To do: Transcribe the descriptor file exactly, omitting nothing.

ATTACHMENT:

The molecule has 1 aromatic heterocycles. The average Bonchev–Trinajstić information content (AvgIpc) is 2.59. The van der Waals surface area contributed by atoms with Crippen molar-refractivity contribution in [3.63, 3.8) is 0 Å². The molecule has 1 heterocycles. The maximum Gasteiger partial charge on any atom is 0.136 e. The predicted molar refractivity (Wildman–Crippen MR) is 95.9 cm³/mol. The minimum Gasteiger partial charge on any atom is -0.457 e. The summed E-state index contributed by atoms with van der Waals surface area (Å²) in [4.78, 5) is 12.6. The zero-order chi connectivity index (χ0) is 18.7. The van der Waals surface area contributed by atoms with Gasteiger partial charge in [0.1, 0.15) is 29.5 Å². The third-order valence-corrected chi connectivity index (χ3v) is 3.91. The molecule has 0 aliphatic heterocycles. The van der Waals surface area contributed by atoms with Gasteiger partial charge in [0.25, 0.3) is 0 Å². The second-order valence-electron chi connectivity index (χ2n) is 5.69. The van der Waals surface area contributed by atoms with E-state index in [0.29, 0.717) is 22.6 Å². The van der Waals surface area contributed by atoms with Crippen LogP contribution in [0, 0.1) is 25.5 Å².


The molecule has 1 aromatic heterocycles. The average Bonchev–Trinajstić information content (AvgIpc) is 2.59. The van der Waals surface area contributed by atoms with Crippen molar-refractivity contribution in [3.63, 3.8) is 0 Å². The molecule has 1 heterocycles. The maximum Gasteiger partial charge on any atom is 0.136 e. The predicted molar refractivity (Wildman–Crippen MR) is 95.9 cm³/mol. The minimum Gasteiger partial charge on any atom is -0.457 e. The summed E-state index contributed by atoms with van der Waals surface area (Å²) in [4.78, 5) is 12.6. The zero-order chi connectivity index (χ0) is 18.7. The van der Waals surface area contributed by atoms with Gasteiger partial charge in [0.1, 0.15) is 29.5 Å². The third-order valence-corrected chi connectivity index (χ3v) is 3.91. The molecule has 0 aliphatic heterocycles. The van der Waals surface area contributed by atoms with Gasteiger partial charge in [0.25, 0.3) is 0 Å². The second-order valence-electron chi connectivity index (χ2n) is 5.69. The van der Waals surface area contributed by atoms with E-state index in [0.29, 0.717) is 22.6 Å². The van der Waals surface area contributed by atoms with Crippen LogP contribution in [0, 0.1) is 25.5 Å².